Top House Republicans are increasingly confident that they'll take back the majority in November's elections -- and Scott Brown's win in Massachusetts only boosted their spirits.
"Can we win the majority?" Chief Deputy Whip Kevin McCarthy asked, rhetorically, at a breakfast with reporters Thursday sponsored by the Christian Science Monitor. "Yes, we can."
The language, borrowed from President Obama's campaign refrain, was unlikely to have been accidental. A year after his inauguration, the GOP is no longer afraid of tweaking a president who finds himself far less popular now than he was when he took office. And McCarthy and GOP Whip Eric Cantor say the way voters are souring on Obama, there's no reason for them not to be optimistic. Obama has frustrated people because of "the failure to deliver on the promise of the change that was the narrative" in 2008, Cantor said.
Skeptics, of course, might wonder whether Republicans are the best party to capitalize on that failure, since the change Obama promised was in large part change away from years of GOP rule. But Cantor and McCarthy are not skeptics. "Our vision is much more focused on where the people's challenges are today," Cantor said. The specifics of that vision may be a while off, though. Republicans will put together a Contract with America-esque campaign manifesto later this year, but McCarthy wouldn't talk much about it Thursday.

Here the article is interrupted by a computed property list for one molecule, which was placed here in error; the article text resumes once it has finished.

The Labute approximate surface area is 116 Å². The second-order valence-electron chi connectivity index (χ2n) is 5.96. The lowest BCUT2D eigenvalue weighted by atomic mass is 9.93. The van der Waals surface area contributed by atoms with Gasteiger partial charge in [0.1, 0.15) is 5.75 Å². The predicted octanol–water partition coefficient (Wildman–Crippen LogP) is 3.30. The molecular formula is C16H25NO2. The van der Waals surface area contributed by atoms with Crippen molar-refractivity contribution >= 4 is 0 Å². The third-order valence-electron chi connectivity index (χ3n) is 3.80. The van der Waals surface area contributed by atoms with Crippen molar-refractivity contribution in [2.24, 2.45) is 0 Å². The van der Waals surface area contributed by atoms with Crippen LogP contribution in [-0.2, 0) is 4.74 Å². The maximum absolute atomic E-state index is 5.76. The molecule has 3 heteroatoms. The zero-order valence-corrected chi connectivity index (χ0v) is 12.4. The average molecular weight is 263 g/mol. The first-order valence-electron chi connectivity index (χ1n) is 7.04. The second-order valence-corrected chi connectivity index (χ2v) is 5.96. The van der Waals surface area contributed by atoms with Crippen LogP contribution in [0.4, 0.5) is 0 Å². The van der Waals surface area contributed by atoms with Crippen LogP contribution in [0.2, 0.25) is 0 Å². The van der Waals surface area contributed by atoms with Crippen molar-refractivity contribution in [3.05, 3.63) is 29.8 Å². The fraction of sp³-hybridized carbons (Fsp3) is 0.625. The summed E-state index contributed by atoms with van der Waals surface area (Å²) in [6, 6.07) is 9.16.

One person who is still a skeptic about the GOP chances in the House is Republican National Committee chairman Michael Steele. Just a couple weeks after infuriating his fellow Republicans by saying they couldn't win the majority in Congress, Steele told ABC's George Stephanopoulos tht Wednesday that the GOP is on its way to "narrowing the margin" in both houses, but dodged a question about taking control of either (much to Democrats' delight). Cantor and McCarthy grimaced when asked about Steele, whose RNC is holding its winter meeting in a beach resort in Hawaii next week -- perhaps not the ideal backdrop from which to argue that the GOP, and not Democrats, understands the plight of American workers.
Meanwhile, Democrats laughed off Cantor and McCarthy's bravado. "They will not win the House," said Ryan Rudominer, a spokesman for the Democratic Congressional Campaign Committee. "Americans are still living the economic nightmare of George W. Bush's failed policies and remember it is House Republicans that got us into this mess in the first place."
UPDATE: A Republican points out that in January 2006, Tom Reynolds -- the New York Republican who ran the National Republican Congressional Committee at the time -- said more or less the same thing as the DCCC is saying now. Reynolds, of course, retired in 2008, after Democrats took control of the House under his watch in 2006.